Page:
BRISBANE, Australia — An Indian doctor flew home from Australia early Sunday after prosecutors dropped a charge linking him to recent failed terrorist bombings in Britain.
Immigration Minister Kevin Andrews said Mohamed Haneef, 27, was free to leave the country following his release from jail Friday, but his work visa remained canceled.
Australia’s chief prosecutor Damian Bugg said evidence did not support the charge that Haneef provided reckless support to a terrorist organization when he gave his cell phone SIM card to a relative in Britain a year ago, before leaving for a hospital job in Australia.
That relative, Sabeel Ahmed, 26, has been charged by British police with withholding information that could have prevented an act of terrorism.
Ahmed’s brother, Kafeel Ahmed, is believed to have set himself ablaze after crashing an explosives-laden Jeep into Glasgow Airport and remains hospitalized with critical burns.
Haneef, flanked by his cousin and his lawyer flew out of Brisbane Airport early Sunday on a flight scheduled to arrive in Bangalore on Monday.
The lawyer, Peter Russo, told reporters his client was leaving Australia voluntarily and was not being deported.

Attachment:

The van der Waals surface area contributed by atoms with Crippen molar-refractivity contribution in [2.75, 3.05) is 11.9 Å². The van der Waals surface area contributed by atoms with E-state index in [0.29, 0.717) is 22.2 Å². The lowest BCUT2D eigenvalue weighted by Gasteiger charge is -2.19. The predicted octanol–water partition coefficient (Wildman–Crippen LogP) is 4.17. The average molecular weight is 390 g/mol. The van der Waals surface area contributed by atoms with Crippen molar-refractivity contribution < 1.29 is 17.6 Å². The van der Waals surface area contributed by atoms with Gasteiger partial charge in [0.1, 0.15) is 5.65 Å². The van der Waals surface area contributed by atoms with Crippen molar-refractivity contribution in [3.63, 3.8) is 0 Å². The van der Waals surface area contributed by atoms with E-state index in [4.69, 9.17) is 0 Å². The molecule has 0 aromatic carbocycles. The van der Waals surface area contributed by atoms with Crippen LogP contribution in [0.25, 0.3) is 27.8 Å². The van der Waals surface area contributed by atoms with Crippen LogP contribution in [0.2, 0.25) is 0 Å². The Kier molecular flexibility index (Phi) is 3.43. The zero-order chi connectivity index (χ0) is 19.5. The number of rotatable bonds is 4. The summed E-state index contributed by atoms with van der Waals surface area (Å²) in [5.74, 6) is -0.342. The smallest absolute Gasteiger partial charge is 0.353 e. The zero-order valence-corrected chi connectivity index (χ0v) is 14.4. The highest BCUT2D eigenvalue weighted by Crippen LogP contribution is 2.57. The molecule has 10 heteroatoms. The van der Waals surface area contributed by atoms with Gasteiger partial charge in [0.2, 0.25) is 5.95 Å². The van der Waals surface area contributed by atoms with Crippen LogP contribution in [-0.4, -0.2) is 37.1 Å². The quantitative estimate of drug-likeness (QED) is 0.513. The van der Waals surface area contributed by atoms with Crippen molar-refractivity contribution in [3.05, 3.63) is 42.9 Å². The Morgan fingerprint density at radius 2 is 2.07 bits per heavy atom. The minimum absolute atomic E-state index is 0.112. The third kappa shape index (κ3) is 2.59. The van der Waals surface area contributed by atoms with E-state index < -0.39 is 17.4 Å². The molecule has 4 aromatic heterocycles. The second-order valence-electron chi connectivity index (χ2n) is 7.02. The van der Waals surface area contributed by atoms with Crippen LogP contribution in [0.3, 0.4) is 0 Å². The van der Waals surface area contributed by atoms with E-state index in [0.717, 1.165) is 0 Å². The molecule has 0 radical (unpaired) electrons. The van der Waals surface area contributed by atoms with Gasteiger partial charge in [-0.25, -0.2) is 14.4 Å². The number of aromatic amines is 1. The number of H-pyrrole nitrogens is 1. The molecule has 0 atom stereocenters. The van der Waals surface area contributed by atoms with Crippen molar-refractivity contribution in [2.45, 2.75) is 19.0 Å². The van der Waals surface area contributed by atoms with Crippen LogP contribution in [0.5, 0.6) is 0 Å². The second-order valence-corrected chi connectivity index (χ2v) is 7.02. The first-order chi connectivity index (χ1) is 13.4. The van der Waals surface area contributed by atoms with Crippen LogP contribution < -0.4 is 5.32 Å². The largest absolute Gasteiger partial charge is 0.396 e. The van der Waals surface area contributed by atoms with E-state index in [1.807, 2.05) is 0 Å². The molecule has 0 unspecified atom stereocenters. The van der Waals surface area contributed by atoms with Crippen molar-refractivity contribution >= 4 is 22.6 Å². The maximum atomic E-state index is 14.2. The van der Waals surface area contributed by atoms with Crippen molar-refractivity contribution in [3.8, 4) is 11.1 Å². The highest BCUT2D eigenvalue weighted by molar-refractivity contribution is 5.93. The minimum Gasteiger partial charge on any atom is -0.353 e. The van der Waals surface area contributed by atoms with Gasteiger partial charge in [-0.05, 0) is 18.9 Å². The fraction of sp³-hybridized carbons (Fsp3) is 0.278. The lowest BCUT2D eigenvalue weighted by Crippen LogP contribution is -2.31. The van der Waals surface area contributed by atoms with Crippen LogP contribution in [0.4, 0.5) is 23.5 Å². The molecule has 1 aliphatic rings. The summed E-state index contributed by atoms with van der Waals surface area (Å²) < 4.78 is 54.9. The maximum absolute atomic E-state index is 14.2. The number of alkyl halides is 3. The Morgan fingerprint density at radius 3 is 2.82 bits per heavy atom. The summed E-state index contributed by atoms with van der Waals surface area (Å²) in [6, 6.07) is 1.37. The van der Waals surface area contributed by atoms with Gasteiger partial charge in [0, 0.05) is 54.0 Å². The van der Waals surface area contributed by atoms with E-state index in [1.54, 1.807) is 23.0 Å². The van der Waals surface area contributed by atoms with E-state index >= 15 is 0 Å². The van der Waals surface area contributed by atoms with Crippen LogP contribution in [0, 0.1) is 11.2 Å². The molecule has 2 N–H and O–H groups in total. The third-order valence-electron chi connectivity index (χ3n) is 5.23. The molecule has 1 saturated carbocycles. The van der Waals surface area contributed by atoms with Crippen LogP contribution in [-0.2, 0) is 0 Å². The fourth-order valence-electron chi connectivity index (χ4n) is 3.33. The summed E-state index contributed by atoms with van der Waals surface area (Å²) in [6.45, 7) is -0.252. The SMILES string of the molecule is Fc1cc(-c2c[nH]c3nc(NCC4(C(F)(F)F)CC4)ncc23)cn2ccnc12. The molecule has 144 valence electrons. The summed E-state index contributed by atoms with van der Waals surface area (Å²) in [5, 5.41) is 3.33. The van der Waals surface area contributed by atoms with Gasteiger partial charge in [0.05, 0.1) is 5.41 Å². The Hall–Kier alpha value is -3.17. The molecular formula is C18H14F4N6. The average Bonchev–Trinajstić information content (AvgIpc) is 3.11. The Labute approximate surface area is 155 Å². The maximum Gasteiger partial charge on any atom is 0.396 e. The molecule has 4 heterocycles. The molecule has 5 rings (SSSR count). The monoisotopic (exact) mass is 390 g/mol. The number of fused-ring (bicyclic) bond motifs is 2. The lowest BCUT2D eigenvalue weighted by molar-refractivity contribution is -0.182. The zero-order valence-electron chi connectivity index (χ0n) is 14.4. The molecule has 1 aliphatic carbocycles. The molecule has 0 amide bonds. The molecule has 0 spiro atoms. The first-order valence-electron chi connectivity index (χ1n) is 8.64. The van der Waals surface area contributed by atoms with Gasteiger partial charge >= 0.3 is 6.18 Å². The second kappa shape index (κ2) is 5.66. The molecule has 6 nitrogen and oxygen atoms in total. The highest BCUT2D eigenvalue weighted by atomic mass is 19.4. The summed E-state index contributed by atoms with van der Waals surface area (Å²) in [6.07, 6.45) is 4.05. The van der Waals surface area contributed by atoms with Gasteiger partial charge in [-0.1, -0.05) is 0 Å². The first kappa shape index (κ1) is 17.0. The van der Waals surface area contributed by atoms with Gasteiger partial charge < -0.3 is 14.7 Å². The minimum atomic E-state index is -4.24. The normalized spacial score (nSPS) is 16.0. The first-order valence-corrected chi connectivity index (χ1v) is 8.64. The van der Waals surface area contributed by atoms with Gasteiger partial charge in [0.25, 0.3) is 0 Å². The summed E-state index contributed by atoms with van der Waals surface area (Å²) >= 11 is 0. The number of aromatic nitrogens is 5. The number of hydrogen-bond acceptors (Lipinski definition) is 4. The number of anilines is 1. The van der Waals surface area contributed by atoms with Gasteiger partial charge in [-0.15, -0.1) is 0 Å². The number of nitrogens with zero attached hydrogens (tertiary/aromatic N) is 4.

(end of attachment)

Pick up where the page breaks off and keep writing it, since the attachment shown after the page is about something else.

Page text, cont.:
“Mohamed is very homesick and is pining for his wife and child and he is anxious to get back and see his mother,” Russo said.
Russo said his client would not give up his fight against Andrews’ decision to revoke his work visa on character grounds, and would press ahead with a court appeal in August.
Haneef was arrested at the Brisbane airport on July 2 as he was about to fly to India to see his wife and newborn daughter, and jailed because Andrews revoked his work visa two weeks ago based on confidential briefings by police.
Andrews said Saturday he would not reverse the decision to cancel the visa, despite mounting calls in Australia for the doctor to be allowed back to work.
The Gold Coast Hospital said Haneef’s job was waiting for him if he regains the visa.
Peter Beattie, premier of Queensland state where Haneef has lived and worked for almost a year, said the junior doctor should now be allowed to get on with his life.
“We have to be careful when dealing with potential terrorism threats that we don’t leave the Australian way of life by the wayside,” Beattie said Friday.
Leading Australian newspapers on Saturday called for Haneef’s visa to be returned.
Sydney’s The Saturday Daily Telegraph said Haneef “appears — on the evidence heard so far — to be guilty only of having some very black sheep in the family.”
Haneef’s wife, Firdaus Arshiya, said she was looking forward to her husband’s return.
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